A few days ago I talked about the merits of Platform as a Service (PaaS) to help bridge the Dev and Ops divide. However, PaaS adoption in Enterprise IT remains slow and faces several challenges – some perceived, some real.
Of perceived challenges, the most relevant is the one about security. A banking, insurance or health care IT does not allow hosting (and even developing) of applications in the Public Cloud – which is what the PaaS vendors offer as their primary service.
As a response, a number of these vendors have launched “Private” PaaS – where they offer their technology to enterprises and allow them to host it in their Private Cloud (read – infrastructure within IT’s firewall).
However, from those of us who have worked in Enterprise IT or are intimately connected with it, several challenges, including complexity of deployment, support for thousands of existing apps and problem of fragmented technology still remain. Lets take a look at each of these quickly and discuss alternatives or strategies to adopt the right Cloud for IT.
Complexity of Deployment
Using PaaS is quite simple but if you take the bits and deploy it on your own, the process becomes quite complex. You still have to download all the components, like a web server, app server, messaging service, database that the PaaS would use and wire it together using the PaaS core that would manage the underlying infrastructure for you. The process could be time consuming and difficult to manage. However, once you have invested time and resources on the initial setup, management is quite easy (unless you find bugs in the PaaS management components).
Support for Existing Apps
This is one of the thorniest issue that no PaaS provider is willing to talk about. IT organizations have thousands of applications and over 80% of dev time is spent fixing issues with these apps. Of the remaining 20%, most of the time is spent extending these apps and hardly 2-3% is dedicated to developing brand new apps from the scratch. That basically means that all the effort you’d put into PaaS would benefit only 2-3% of what you do. Is the investment really worth it?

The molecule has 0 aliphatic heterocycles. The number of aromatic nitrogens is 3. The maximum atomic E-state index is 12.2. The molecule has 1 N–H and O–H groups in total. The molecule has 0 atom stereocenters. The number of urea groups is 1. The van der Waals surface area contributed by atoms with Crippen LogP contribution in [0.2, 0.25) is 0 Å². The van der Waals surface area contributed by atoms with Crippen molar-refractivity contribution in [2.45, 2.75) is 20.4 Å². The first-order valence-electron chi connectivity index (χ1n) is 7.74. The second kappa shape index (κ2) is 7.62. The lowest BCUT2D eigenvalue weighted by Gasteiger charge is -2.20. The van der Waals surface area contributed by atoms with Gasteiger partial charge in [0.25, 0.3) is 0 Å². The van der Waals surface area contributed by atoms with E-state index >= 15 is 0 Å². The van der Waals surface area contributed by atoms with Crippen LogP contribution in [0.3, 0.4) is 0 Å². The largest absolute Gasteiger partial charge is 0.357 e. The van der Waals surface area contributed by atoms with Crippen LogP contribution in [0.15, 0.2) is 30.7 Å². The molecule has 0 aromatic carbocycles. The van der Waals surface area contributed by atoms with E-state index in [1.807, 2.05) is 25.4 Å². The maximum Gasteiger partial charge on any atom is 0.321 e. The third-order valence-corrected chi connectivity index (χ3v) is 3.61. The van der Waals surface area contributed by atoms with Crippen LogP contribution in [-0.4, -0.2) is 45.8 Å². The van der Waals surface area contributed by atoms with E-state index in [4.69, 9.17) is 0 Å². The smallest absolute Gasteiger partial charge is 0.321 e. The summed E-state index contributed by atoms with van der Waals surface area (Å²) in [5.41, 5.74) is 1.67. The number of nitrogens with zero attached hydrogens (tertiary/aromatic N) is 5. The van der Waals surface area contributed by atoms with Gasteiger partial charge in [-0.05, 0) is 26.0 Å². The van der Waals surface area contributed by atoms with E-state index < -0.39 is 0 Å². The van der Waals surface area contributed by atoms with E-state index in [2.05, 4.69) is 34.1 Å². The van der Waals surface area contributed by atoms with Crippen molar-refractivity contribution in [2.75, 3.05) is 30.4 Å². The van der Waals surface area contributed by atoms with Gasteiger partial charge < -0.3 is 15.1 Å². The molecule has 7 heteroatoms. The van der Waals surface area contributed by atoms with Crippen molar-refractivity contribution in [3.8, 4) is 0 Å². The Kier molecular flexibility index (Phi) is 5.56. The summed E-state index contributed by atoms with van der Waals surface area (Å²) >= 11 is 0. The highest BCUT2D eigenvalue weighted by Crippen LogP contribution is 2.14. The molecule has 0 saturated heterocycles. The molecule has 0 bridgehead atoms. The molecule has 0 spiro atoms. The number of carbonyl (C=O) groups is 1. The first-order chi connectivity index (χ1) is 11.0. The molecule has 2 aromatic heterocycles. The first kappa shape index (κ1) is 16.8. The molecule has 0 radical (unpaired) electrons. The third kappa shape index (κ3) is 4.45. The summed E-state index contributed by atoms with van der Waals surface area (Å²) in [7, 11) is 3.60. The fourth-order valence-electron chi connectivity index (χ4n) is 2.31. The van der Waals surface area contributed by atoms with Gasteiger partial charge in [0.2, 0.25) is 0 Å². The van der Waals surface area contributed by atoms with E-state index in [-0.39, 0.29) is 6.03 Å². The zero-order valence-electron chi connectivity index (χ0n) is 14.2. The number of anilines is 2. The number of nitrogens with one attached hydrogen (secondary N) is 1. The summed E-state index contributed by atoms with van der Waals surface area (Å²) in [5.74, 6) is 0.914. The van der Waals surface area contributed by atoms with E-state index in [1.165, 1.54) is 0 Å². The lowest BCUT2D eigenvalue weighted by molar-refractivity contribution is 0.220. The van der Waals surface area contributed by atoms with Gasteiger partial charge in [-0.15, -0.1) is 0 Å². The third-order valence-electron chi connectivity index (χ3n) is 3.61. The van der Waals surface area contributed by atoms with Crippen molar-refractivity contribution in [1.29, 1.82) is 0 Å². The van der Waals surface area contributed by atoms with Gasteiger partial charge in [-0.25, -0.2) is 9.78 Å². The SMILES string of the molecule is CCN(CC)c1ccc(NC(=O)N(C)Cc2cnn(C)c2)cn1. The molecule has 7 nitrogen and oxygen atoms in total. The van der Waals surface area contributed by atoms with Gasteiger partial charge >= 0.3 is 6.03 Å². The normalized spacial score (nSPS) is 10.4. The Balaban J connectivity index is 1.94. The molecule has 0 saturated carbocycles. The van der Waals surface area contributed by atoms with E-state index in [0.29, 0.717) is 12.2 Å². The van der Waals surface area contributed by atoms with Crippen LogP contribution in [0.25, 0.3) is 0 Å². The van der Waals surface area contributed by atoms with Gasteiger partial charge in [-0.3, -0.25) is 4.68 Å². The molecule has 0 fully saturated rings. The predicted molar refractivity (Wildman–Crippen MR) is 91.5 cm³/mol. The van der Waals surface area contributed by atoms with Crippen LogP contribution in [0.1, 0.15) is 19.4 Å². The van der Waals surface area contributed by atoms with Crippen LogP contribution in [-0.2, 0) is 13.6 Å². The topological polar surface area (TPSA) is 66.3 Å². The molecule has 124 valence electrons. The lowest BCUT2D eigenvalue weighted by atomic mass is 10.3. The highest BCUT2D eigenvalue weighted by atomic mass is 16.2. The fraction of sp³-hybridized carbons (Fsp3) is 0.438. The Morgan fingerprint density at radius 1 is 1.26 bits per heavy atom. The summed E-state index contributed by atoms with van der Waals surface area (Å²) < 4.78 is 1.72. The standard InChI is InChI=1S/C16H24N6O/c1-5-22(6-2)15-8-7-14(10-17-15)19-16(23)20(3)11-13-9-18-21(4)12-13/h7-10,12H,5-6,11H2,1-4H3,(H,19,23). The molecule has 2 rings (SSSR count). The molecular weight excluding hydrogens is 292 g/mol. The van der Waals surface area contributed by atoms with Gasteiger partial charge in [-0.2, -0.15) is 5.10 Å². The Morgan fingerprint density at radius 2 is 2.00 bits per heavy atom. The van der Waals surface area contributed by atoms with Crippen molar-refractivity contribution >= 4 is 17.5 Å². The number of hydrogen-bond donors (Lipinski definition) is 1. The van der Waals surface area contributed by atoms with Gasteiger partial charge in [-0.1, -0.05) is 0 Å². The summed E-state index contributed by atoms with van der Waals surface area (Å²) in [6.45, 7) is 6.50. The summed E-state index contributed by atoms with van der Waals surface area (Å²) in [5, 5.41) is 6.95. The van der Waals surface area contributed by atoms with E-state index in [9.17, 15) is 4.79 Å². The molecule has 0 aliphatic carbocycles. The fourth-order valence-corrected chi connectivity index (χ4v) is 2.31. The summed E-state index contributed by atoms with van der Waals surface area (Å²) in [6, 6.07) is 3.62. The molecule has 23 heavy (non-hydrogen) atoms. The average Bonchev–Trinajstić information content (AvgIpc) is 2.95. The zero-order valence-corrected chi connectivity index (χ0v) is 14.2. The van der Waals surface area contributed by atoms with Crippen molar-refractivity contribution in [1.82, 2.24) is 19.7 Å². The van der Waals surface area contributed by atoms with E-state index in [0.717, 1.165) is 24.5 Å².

Unless you are writing a web app using Ruby (Rails), Java (Spring, Scala) etc., PaaS is not very useful for you. There’s limited support for J2EE and .NET. App servers like Weblogic and Websphere are also not handled gracefully leaving you with a very narrow definition of what exactly is a “Platform”.
First alternative is what the PaaS vendors have been talking about. Adopt PaaS as is for the new web apps being built using modern frameworks like Scala and RoR.
If however, you’d still like to consider private PaaS, my suggestion is to wait. PaaS solutions are still maturing and while they do simplify management of app stack, they could be a hassle to deploy and upgrade and may not be worth the effort and cost at this time.
If you’d like to play with PaaS for some new, experimental development, I think there’s a better option. Adopt a more flexible IaaS option. AWS by itself has added a number of PaaS like features under its “Elastic Beanstalk” service. With support for Java and .NET apps and auto-scaling features, I don’t think it is too much of a stretch to call it a PaaS. The most beautiful part of AWS EB service is it allows you to control how much or how little control you want over the app stack and where you want it to be available.
Mind you, you are still outside of your firewall but looking at the capabilities and simplicity that AWS brings to the table, I find it a much better solution for Enterprise IT.